The opinion of the court was delivered by: William M. Skretny Chief Judge United States District Court
Plaintiffs in this action are trustees and sponsors of the multi-employer Buffalo Carpenters Pension Fund (the "Fund"), which is governed by the Employee Retirement Income Security Act of 1974 ("ERISA"), 29 U.S.C. §§ 1001, et seq.*fn1 Defendant, Eaton Associates Inc. ("Eaton"), as an employer, was a contributing member to the Fund in late 2001 when the Fund was terminated. At that time, Eaton, along with the other contributing companies, entered into a termination agreement with the Fund that limited its withdrawal liability. The terms of that termination agreement, which were memorialized in a document entitled the "Term Sheet," are at the center of this litigation. Plaintiffs allege that the Term Sheet entitles them to payments from Eaton for the years 2002, 2003, 2006 and 2008.
Eaton made no payments in those years and now contends that under the plain language of the Term Sheet it owes nothing. But sometime between 2002 and 2008, the parties engaged in settlement discussions concerning debt for the years 2002, 2003, and 2006. Those discussions become relevant because Plaintiffs contend that in 2008 they reached an accord*fn2 with Eaton concerning this debt, and that later Eaton breached this accord. Each party now moves for summary judgment (Docket Nos. 18, 20), with Plaintiffs seeking enforcement of either the termination agreement or the accord and Eaton seeking dismissal of the claims. For the following reasons, Plaintiffs' motion is granted and Eaton's is denied.
There is no dispute that on November 30, 2001, as part of the termination agreement, both parties agreed to the payment plan outlined in the Term Sheet. It sets out Eaton's obligations as follows:
E. Beginning with the month after the Agreed Mass Withdrawal and with respect to each month thereafter for 180 months, [Eaton] shall pay to the Fund the greater of: (1) an amount equal to the product of (a) $3.10 . . . multiplied by (b) each hour worked during the particular month by its employees within the craft and area jurisdiction of the collective bargaining agreement in effect as of the day of the Agreed Mass Withdrawal; and
(2) an amount equal to the quotient obtained when (a) sixty percent (60%) of the average yearly contribution paid by [Eaton] in the lowest three consecutive years in the ten (10) plan years preceding the day of the agreed mass withdrawal (b) is divided by twelve (12) ("Minimum Payment Obligation").
(See Eaton Affidavit, Exhibit A; Johnsen Declaration, ¶¶ 8,9.)
When Eaton did not make payments pursuant to the Term Sheet in 2002 and 2003, Plaintiffs sent Eaton a notice of default. (Johnsen Declaration, ¶ 16.) Eaton responded by requesting settlement discussions, but failed again to pay any amount for the year 2006. (Id., ¶¶ 17, 18.) Subsequently, Eaton proposed that it pay $500.00 per month until its debt for these years was paid in full. (Id., ¶ 20, Exhibit J.) In February 2008,*fn3 Plaintiffs countered and requested that Eaton pay its arrears at a rate of $1,014.06 per month, beginning the next month. (Id.) It appears there was no further formal communication between the parties. But, the next month, in March of 2008, Plaintiffs received a check from Eaton's owner, Charles Eaton with a note reading, "This payment [is] towards the N.Y. State Carpenters Fund." (Id.) The amount was $1,014.00, only six cents less than Plaintiff's proposed settlement. (Id.) Plaintiffs believed that Eaton had accepted its counter-offer and therefore sent Eaton a formal agreement meant to memorialize the agreement. Eaton, however, for reasons undisclosed, refused to sign this agreement, apparently now under the impression that they owed nothing at all. (Id., ¶ 21.) This litigation followed.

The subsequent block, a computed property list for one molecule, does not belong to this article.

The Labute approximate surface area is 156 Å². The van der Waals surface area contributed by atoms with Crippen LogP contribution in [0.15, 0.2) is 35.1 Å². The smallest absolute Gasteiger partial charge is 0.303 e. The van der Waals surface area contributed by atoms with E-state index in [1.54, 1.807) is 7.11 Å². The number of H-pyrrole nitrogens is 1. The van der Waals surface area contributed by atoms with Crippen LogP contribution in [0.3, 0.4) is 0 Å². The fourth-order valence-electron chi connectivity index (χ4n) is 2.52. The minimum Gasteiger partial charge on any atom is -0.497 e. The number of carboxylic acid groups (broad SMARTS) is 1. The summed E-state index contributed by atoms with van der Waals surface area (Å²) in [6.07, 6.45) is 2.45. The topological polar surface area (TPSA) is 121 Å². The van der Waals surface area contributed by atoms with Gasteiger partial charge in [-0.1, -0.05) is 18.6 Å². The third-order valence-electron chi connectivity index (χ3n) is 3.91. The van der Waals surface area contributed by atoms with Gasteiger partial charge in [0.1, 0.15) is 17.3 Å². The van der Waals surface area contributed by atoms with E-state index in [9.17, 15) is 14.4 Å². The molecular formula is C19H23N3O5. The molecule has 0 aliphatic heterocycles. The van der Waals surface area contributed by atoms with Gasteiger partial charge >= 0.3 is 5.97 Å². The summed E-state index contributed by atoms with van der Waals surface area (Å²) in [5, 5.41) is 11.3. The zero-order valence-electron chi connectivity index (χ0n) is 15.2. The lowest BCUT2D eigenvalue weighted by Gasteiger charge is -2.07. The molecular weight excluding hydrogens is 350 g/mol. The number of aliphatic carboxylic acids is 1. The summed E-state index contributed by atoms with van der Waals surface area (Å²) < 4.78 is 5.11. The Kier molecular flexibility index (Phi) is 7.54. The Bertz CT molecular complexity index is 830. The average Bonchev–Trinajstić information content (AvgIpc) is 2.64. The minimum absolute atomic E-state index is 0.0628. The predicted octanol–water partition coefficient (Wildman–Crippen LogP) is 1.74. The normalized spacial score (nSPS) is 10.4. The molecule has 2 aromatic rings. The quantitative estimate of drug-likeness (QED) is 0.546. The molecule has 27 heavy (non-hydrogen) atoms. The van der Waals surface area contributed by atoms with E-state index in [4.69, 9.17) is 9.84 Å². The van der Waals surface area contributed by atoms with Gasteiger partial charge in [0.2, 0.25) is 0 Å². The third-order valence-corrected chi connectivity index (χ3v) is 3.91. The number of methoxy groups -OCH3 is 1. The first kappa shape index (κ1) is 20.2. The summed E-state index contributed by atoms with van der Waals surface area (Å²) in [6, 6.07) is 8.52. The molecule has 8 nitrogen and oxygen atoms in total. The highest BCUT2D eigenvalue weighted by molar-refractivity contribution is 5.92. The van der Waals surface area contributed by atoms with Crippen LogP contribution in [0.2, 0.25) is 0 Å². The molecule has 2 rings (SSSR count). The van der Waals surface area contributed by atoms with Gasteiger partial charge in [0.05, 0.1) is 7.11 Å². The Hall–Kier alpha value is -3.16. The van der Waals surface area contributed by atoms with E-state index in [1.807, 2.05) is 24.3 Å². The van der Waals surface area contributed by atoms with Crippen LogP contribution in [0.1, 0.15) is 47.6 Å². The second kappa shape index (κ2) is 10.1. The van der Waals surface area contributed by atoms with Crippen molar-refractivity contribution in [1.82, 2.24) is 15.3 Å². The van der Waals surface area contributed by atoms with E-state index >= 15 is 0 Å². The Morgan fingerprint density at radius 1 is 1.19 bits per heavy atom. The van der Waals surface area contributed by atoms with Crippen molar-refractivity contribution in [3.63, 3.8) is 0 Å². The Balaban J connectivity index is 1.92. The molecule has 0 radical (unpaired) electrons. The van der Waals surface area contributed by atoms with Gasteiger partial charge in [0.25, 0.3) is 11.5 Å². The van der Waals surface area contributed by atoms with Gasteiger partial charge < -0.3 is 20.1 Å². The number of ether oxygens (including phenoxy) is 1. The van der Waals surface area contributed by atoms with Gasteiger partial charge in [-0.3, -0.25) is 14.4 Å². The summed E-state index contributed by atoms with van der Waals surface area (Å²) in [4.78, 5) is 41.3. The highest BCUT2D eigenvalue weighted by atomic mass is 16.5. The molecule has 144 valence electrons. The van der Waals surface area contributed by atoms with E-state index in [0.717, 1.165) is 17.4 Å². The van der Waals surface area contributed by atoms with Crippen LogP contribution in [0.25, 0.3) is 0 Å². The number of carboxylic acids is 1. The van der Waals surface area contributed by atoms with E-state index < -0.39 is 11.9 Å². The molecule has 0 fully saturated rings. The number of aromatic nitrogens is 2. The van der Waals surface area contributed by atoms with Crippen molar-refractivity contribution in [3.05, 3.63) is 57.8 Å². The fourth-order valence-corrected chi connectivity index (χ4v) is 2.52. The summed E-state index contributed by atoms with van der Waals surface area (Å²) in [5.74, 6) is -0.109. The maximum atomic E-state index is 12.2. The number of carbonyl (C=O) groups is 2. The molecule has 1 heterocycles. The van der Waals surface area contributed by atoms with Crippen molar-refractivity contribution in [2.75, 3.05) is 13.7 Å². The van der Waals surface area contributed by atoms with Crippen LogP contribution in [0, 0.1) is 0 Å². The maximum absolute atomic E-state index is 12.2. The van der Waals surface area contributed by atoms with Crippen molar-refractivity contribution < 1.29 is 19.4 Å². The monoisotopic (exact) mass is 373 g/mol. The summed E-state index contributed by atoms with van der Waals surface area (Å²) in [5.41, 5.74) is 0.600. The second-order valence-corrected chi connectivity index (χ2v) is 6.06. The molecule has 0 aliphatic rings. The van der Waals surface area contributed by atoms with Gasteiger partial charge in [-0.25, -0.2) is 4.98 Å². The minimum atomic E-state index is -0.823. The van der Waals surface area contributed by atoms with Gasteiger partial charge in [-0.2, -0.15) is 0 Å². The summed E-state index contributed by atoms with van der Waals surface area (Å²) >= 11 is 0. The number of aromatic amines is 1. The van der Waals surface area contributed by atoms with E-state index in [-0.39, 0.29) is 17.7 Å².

A. Summary Judgment Standard
Rule 56 of the Federal Rules of Civil Procedure provides that "[t]he court shall grant summary judgment if the movant shows that there is no genuine dispute as to any material fact and the movant is entitled to judgment as a matter of law." A fact is "material" only if it "might affect the outcome of the suit under governing law." Anderson v. Liberty Lobby, Inc., 477 U.S. 242, 248, 106 S. Ct. 2505, 2510, 91 L. Ed. 2d 202 (1986). A "genuine" dispute exists "if the evidence is such that a reasonable jury could return a verdict for the non-moving party." Id. In determining whether a genuine dispute regarding a material fact exists, the evidence and the inferences drawn from the evidence "must be viewed in the light most favorable to the party opposing the motion." Adickes v. S. H. Kress & Co., 398 U.S. 144, 158--59, 90 S. Ct.1598, 1609, 26 L. Ed. 2d 142 (1970) (internal quotations and citation omitted).
"Only when reasonable minds could not differ as to the import of evidence is summary judgment proper." Bryant v. Maffucci, 923 F.2d 979, 982 (2d Cir. 1991) (citation omitted). Indeed, "[i]f, as to the issue on which summary judgment is sought, there is any evidence in the record from which a reasonable inference could be drawn in favor of the opposing party, summary judgment is improper." Sec. Ins. Co. of Hartford v. Old Dominion Freight Line, Inc., 391 F.3d 77, 82--83 (2d Cir. 2004) (citations omitted). The function of the court is not "to weigh ...